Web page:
Dance unveils $1.5 billion budget for Baltimore County schools

Baltimore County School Superintendent Dallas Dance is slowing down the rollout of his signature technology initiative next school year, but the program would continue to grow under a $1.5 billion budget plan he presented to the school board Tuesday night.

Under the budget plan, which must go to the County Council for approval, Dance proposes to expand foreign language instruction in elementary schools and add teachers for special education and students learning English as a second language.


In total, spending next school year would increase by $59.5 million, or 4.3 percent. About $34 million is designated for increased pay and benefits for employees, though the county has not completed negotiations with employee unions. Dance said he has discussed the budget with County Executive Kevin Kamenetz and his staff. While they have not given Dance any assurances, he said, the county "appears to recognize it is a reasonable request."

The superintendent is asking for a 2 percent increase in funding above what is required under state law.

Dance, now in his fourth year as superintendent, is requesting $14.5 million to expand the four-year, $270 million program designed to give laptops to every student in the school system. All elementary students in grades one through five are to get the laptops next year, but the program will not expand as quickly in middle schools.

This year, sixth-graders in half a dozen middle schools got the devices, and next year, those schools are to get them for students in sixth and seventh grades. While the original plan called for a wide expansion in the middle grades next year, only sixth-graders will be getting the devices at the remaining middle schools.

Dance made the decision based on feedback that the rollout in the pilot middle schools was not as smooth as it had been in the elementary schools.

"It is a radical change, and I have only seen six months" of the program in the middle schools, he said. "I would prefer we adjust a little."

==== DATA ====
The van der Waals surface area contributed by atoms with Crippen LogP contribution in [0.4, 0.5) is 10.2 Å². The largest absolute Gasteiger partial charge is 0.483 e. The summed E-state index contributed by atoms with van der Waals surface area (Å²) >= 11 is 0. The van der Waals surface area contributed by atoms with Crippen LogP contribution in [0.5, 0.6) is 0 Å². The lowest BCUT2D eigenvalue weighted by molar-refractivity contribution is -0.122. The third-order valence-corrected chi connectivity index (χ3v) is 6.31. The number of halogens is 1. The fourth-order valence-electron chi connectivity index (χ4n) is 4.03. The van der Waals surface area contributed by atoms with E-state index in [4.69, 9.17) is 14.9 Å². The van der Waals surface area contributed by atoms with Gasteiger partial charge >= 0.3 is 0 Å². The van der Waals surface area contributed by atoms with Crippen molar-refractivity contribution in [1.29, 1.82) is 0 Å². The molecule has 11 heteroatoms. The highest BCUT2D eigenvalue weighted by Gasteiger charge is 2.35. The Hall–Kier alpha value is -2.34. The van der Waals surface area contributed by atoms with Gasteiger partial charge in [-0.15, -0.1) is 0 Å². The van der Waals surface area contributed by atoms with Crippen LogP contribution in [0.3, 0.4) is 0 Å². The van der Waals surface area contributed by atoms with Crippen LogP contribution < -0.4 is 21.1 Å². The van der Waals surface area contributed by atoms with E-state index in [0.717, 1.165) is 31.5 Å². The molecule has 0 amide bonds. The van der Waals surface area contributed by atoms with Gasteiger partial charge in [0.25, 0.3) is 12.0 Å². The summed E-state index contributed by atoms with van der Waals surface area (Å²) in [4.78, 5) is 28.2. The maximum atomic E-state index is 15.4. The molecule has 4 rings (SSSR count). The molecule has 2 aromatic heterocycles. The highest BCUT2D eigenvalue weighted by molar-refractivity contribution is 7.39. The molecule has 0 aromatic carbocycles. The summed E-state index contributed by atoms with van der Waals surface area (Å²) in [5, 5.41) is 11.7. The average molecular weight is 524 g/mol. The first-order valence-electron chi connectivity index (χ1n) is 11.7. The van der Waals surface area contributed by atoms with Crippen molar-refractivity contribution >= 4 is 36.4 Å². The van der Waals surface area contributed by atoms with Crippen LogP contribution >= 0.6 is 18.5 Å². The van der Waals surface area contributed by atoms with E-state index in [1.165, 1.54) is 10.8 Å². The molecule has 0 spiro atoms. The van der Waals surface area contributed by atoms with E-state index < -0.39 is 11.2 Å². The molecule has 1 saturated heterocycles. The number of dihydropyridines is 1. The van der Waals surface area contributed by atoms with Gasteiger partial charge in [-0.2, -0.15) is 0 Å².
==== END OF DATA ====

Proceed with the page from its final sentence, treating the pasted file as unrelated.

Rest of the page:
Dance said he believes middle school teachers needed more training on how to teach with the devices and use the accompanying curriculum. He has said he is trying to change the teaching model to place more emphasis on students working in groups.

The initiative will also move more slowly into high schools. Three high schools will be chosen to get the devices next year in what would be a two-year pilot.

"It allows me to free up money to do the things we want to do for academic growth," he said, including money to hire Spanish teachers for a number of elementary schools.

The budget increase would pay for an additional 76 teachers to handle 1,225 new students expected next fall, largely in elementary schools. County schools have been growing by about 1,000 students a year for several years. Enrollment is now more than 110,000 students, making Baltimore County's one of the 25 largest school systems in the nation.

Dance said he also wants to provide 30 more teachers for special education students, particularly because there has been a growing percentage of those who are developmentally delayed or have autism. Parents of special education students have expressed concerns about the lack of support for their students, and Dance said he has been working with a citizen advisory group to alleviate those concerns.

The percentage of immigrant students and those whose first language is not English has increased by 22 percent in the past four years. Dance said he will add 16 more specialized teachers to deal with that population, on top of the 10 added this year.

The English as a Second Language teacher to student ratio in county elementary schools is 1 to 71, and in secondary schools is 1 to 33 — a ratio far higher than in Baltimore City and the state as a whole. Although Baltimore County has more immigrants who are learning English than the city, the county spends $6.8 million yearly compared to the city's $16.8 million on such programs.

Dance's budget also provides for a slight increase in pay for bus drivers, who are being paid less than drivers in surrounding counties. The school system is having difficulty attracting drivers willing to work for far less an hour than they can earn working for the large bus companies.


Dance budget proposals

• $14.5 million for student laptops

•$34 million for employee pay raises

•$9.3 million to hire more teachers